My life changed with a single telegram. A young soldier brought it on foot. My mother read it, wept. The soldier stood helpless in front of her, his face full of empathy, but not knowing what to do, he let his arms hung awkwardly by his side. I was a child of six. I watched them from behind the doorway unseen. As young as I was, I knew what telegrams and weeping mothers meant.
Against my worst imagining, the telegram wasn't news of my father's death. It was far worse. He was imprisoned in a communist camp.
Like all able-bodied men in Laos, my father and his brothers joined the army and went off to war. And it wasn't even their war. North Vietnam invaded their country, and now they were in a crossfire between North Vietnam and its enemy, the United States. B-52's were unloading bombs every eight minutes. When it was over, more than two million tons of bombs would be dropped on this Southeast Asian country the size of Utah.
So that telegram. My mother was instructed to take her children across the Mekong to find safety in Thailand. Dad predicted the fall of his beloved Laos. We know today his prediction came true. Laos is now one of the five remaining socialist states in the world.
It was a full year before we were to see my dad again. He was given up for dead. But he pulled a dramatic escape. He swam across the Mekong, using a wooden log to rest and hide himself until he reached the shores of Thailand.
After my dad surfaced, he began his new chapter of freedom, somewhat ironically, in a Thai refugee camp. There were still guard stations and barbed wire fences but one was free to go outside its walls.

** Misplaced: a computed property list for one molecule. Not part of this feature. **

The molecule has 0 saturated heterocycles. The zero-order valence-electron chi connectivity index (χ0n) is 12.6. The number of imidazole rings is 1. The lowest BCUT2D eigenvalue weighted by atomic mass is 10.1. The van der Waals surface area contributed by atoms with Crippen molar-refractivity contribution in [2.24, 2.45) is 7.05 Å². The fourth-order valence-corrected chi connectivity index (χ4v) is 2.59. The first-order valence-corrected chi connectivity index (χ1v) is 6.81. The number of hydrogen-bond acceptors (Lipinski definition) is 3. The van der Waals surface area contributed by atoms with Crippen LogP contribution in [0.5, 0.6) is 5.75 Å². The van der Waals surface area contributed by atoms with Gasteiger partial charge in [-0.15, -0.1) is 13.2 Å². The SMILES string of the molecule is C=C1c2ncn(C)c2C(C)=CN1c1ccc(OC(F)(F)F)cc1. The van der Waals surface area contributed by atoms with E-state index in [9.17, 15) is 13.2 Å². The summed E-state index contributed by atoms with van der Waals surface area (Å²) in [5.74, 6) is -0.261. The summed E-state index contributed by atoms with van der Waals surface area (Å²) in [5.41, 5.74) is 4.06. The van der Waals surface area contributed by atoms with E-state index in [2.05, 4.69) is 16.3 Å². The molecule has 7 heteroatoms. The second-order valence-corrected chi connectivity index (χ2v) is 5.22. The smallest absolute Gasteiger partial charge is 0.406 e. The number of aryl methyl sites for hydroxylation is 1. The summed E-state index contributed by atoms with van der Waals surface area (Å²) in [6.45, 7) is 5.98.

As you might imagine, life inside a refugee camp was hard. The obvious, of course, was the poverty, hunger, disease, misery and waiting. Waiting for protein packets. Waiting to see Jesus. The movie. Christian missionaries were a huge part of daily life. And for ones refusing to believe that their country was lost to them forever, waiting to go home.
These things did not enter fully into my child's mind then. As an adult, I can now offer up some added perspective but not by much. When pressed for details, my parents will only speak in vague terms about this chapter in our lives. I believe that in itself is telling.
I can only imagine how difficult it was for them, especially for my dad. He was inside a refugee camp, shouldered with a pregnant wife and three toddler daughters, and all the while, he was still dealing with his own demons after returning from war and escaping from a prison that meted out unimaginable torture.
But he and my mom did the best they could to shield their children from its harsh realities and made it a thing of adventure.
The greatest gift of one's childhood is adaptability. And if one is lucky, this gift is carried into adulthood.
Inside the refugee camp, the richest of experiences happened to me here. Joy found its way here. Faith took seed and blossomed here. Hope watered and fed everything else.
No matter your circumstances, if you ever feel imprisoned or caged, I offer up these three lessons on joy.
1. Never take a day for granted. Refugees lived with a great deal of impermanence. They understood that nothing lasts. Each day was a chance to try and make it better than the day before. I believe Westerners called this mindfulness.
2. Seek out simple pleasures. There were no toys, games or other luxury, only our imagination. As children, we took baths by the public well, played hopscotch in the street, climbed trees. Adults sat, talked and laughed for hours over their children's antics. Being great tribal storytellers, they embellished ordinary happenings to mythic proportions, and went to great lengths to get a laugh.
3. Have the audacity to see beyond your current circumstances. There was a phrase I heard over and over in that refugee camp, and it was oht jhai. It has no literal English translation. The closest meaning would be: "This, too, shall pass." Laotians believe all circumstances are temporary, and if you have the patience to wait them out, you will turn a corner. Something better awaits. If not, that too shall pass.